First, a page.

Oh what a day it was to go on the tour at Sam Adams. The heat was sweltering on this day and waiting around for an hour and a half for our tour to start in the unairconditioned brewery with numerous other sweaty people was not looking like this was going to be a pleasnt experience. Thank goodness they were tasting some test releases outside in the shade. The maple-pecan porter was very tasty with a light roastiness and overall malt sweetness that did surprisingly well despite the heat. Hopefully that wins over the oaked ale, which I didn't find all that interesting.

We were fortunate enough to be the last ones to fit on the free trolley to Doyle's, which allowed us to be first off and able to grab a seat at the bar, get a quick beer (with a free sam adams glass, woo!), cool off, and head back to the brewery.

After snagging a couple of items at the now sparsely populated gift shop, our tour started off. There were a lot of us, so sometimes it was hard to hear and forget about asking a question if you end up at the back. Fortunately I didn't feel the desire to ask any. The guides were really nice and a lot of fun, especially when we got into the tasting room and had three taster size glasses of beer, including their Koggen which they have never released for sale. First up though, the Boston Lager. I have to say that I am not the biggest fan of their Boston Lager typically, but the one I had here fresh from the brewery was really quite good with great balance and not as much bitterness as I typically remember. And I don't think this was just the heat talking.

Second up was the Summer Ale, which I have enjoyed since they released it a few years ago. Although nothing particularly special, a great wheat beer to quench your summer thirst without compromising flavor.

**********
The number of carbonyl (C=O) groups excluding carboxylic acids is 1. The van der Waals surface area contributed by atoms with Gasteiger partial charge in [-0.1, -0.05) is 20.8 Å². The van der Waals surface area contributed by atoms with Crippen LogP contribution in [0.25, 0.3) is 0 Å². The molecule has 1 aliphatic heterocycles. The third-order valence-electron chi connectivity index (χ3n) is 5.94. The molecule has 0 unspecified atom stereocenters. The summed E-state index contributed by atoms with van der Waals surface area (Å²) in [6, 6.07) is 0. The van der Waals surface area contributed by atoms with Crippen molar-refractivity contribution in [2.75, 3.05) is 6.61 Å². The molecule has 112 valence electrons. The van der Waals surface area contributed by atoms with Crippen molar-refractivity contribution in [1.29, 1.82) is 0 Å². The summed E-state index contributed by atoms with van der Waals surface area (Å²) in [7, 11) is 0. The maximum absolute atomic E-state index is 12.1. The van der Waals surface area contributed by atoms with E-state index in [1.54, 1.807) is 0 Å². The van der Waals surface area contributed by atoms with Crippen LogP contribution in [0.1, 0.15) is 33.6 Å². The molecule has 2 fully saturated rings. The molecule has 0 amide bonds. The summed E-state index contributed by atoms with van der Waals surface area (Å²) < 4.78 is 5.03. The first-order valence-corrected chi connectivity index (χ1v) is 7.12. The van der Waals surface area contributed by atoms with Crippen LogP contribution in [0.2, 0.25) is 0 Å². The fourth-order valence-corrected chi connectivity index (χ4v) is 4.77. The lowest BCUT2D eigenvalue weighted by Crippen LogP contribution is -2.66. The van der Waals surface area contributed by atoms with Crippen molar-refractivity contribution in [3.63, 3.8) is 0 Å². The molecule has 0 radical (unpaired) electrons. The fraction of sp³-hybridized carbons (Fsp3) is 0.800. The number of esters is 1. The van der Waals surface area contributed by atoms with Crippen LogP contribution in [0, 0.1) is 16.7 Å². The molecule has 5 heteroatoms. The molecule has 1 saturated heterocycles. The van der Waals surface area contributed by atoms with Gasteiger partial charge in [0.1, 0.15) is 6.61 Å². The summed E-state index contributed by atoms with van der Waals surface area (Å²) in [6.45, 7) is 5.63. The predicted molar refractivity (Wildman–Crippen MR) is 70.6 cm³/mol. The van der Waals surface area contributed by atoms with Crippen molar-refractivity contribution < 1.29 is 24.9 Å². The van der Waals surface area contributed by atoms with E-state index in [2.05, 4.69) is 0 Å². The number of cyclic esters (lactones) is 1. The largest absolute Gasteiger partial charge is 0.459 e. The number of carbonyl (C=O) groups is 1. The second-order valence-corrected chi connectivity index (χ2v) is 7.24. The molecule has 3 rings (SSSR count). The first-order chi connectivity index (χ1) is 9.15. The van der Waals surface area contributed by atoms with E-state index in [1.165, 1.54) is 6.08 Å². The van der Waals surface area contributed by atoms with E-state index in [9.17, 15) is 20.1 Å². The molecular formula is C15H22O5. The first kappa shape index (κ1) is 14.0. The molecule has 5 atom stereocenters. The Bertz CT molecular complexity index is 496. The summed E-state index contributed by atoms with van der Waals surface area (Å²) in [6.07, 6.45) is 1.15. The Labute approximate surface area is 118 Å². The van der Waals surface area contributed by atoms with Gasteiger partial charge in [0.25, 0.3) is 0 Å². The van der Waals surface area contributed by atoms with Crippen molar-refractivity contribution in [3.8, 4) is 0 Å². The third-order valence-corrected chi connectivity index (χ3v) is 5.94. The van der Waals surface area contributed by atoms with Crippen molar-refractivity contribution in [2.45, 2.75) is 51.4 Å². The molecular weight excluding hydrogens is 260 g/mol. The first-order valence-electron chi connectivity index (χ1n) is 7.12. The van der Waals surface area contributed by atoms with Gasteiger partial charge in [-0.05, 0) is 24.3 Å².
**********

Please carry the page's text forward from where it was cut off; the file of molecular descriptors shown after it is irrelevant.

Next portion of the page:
Our last tasting was put up to a vote of the room. Fortunately the room nearly unanimously went for the Koggen to take advantage of this rare chance to try an unreleased beer. It was described as a Hef style beer and is supposedly one of the oldest recipes developed by the brewery. The clarity, aroma, and flavor was much lighter that a typical Hef though. It still had the primary wheat malt flavor, but it wasn't very strong and didn't stick around long on the palate. I asked our guide why it had never been released and he said that they were keeping it in their pocket if the market demand for Hef style beers grew, then they may consider releasing it. Although that may make sense, due to its relatively light taste, I would think that this would be a good beer to bring in average beer drinkers to the brand. Due to their heritage though, maybe they have a bit of a disdain for average beer and those that drink it.  Overall this was a pretty good tour that is appropriate for beer novices and connoisseurs alike that leaves you with a better appreciation for beer and the Sam Adams brand.